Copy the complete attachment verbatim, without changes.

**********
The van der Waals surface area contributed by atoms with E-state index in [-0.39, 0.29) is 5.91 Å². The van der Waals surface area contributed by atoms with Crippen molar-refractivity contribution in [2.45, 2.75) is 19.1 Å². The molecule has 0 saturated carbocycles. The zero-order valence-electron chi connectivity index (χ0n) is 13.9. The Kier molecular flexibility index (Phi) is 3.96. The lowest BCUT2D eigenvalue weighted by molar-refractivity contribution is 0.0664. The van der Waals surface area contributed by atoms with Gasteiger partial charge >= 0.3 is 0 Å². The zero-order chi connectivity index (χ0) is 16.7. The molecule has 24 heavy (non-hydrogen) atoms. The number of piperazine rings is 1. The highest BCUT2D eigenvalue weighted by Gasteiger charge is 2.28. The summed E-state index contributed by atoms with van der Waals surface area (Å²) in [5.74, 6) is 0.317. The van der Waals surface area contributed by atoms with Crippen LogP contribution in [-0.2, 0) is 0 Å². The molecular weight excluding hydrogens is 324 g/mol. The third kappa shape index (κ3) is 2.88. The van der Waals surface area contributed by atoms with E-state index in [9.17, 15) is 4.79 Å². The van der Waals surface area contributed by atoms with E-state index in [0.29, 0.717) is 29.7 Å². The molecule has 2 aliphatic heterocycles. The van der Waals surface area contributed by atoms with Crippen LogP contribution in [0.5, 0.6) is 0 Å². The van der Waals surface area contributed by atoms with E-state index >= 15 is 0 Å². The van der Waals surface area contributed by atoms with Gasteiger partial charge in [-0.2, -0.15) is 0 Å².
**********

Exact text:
The van der Waals surface area contributed by atoms with E-state index in [-0.39, 0.29) is 5.91 Å². The van der Waals surface area contributed by atoms with Crippen molar-refractivity contribution in [2.45, 2.75) is 19.1 Å². The molecule has 0 saturated carbocycles. The zero-order valence-electron chi connectivity index (χ0n) is 13.9. The Kier molecular flexibility index (Phi) is 3.96. The lowest BCUT2D eigenvalue weighted by molar-refractivity contribution is 0.0664. The van der Waals surface area contributed by atoms with Gasteiger partial charge >= 0.3 is 0 Å². The zero-order chi connectivity index (χ0) is 16.7. The molecule has 24 heavy (non-hydrogen) atoms. The number of piperazine rings is 1. The highest BCUT2D eigenvalue weighted by Gasteiger charge is 2.28. The summed E-state index contributed by atoms with van der Waals surface area (Å²) in [5.74, 6) is 0.317. The van der Waals surface area contributed by atoms with Crippen LogP contribution in [-0.2, 0) is 0 Å². The molecular weight excluding hydrogens is 324 g/mol. The third kappa shape index (κ3) is 2.88. The van der Waals surface area contributed by atoms with E-state index in [9.17, 15) is 4.79 Å². The van der Waals surface area contributed by atoms with E-state index in [0.29, 0.717) is 29.7 Å². The molecule has 2 aliphatic heterocycles. The van der Waals surface area contributed by atoms with Crippen LogP contribution in [0.5, 0.6) is 0 Å². The van der Waals surface area contributed by atoms with E-state index >= 15 is 0 Å². The van der Waals surface area contributed by atoms with Gasteiger partial charge in [-0.2, -0.15) is 0 Å².